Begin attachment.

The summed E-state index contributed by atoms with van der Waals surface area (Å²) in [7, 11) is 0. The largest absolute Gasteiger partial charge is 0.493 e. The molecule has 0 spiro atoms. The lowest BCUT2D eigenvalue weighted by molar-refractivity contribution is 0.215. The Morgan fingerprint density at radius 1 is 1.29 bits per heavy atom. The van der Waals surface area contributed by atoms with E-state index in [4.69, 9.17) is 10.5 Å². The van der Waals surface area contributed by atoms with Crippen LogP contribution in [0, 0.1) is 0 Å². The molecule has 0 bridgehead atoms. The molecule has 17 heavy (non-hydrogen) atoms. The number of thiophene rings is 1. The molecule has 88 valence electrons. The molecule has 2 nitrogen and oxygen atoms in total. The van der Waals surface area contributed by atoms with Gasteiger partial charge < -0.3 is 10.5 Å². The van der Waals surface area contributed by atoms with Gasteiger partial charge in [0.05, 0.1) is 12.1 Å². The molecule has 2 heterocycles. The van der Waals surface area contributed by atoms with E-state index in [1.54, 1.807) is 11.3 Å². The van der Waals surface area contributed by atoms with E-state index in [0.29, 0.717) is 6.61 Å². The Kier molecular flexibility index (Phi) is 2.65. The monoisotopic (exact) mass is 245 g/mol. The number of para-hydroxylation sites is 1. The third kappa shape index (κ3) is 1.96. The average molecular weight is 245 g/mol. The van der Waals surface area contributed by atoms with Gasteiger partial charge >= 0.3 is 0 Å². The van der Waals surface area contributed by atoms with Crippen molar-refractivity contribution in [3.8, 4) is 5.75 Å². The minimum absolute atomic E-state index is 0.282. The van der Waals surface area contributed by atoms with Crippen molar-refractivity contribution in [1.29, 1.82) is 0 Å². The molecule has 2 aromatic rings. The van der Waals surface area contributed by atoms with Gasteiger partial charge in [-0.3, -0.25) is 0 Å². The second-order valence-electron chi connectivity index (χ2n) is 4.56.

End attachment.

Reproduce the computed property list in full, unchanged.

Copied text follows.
The summed E-state index contributed by atoms with van der Waals surface area (Å²) in [7, 11) is 0. The largest absolute Gasteiger partial charge is 0.493 e. The molecule has 0 spiro atoms. The lowest BCUT2D eigenvalue weighted by molar-refractivity contribution is 0.215. The Morgan fingerprint density at radius 1 is 1.29 bits per heavy atom. The van der Waals surface area contributed by atoms with E-state index in [4.69, 9.17) is 10.5 Å². The van der Waals surface area contributed by atoms with Crippen LogP contribution in [0, 0.1) is 0 Å². The molecule has 0 bridgehead atoms. The molecule has 17 heavy (non-hydrogen) atoms. The number of thiophene rings is 1. The molecule has 88 valence electrons. The molecule has 2 nitrogen and oxygen atoms in total. The van der Waals surface area contributed by atoms with Gasteiger partial charge < -0.3 is 10.5 Å². The van der Waals surface area contributed by atoms with Gasteiger partial charge in [0.05, 0.1) is 12.1 Å². The molecule has 2 heterocycles. The van der Waals surface area contributed by atoms with E-state index in [1.54, 1.807) is 11.3 Å². The van der Waals surface area contributed by atoms with E-state index in [0.29, 0.717) is 6.61 Å². The Kier molecular flexibility index (Phi) is 2.65. The monoisotopic (exact) mass is 245 g/mol. The number of para-hydroxylation sites is 1. The third kappa shape index (κ3) is 1.96. The average molecular weight is 245 g/mol. The van der Waals surface area contributed by atoms with Gasteiger partial charge >= 0.3 is 0 Å². The van der Waals surface area contributed by atoms with Crippen molar-refractivity contribution in [3.8, 4) is 5.75 Å². The minimum absolute atomic E-state index is 0.282. The van der Waals surface area contributed by atoms with Crippen molar-refractivity contribution in [1.29, 1.82) is 0 Å². The molecule has 2 aromatic rings. The van der Waals surface area contributed by atoms with Gasteiger partial charge in [-0.3, -0.25) is 0 Å². The second-order valence-electron chi connectivity index (χ2n) is 4.56.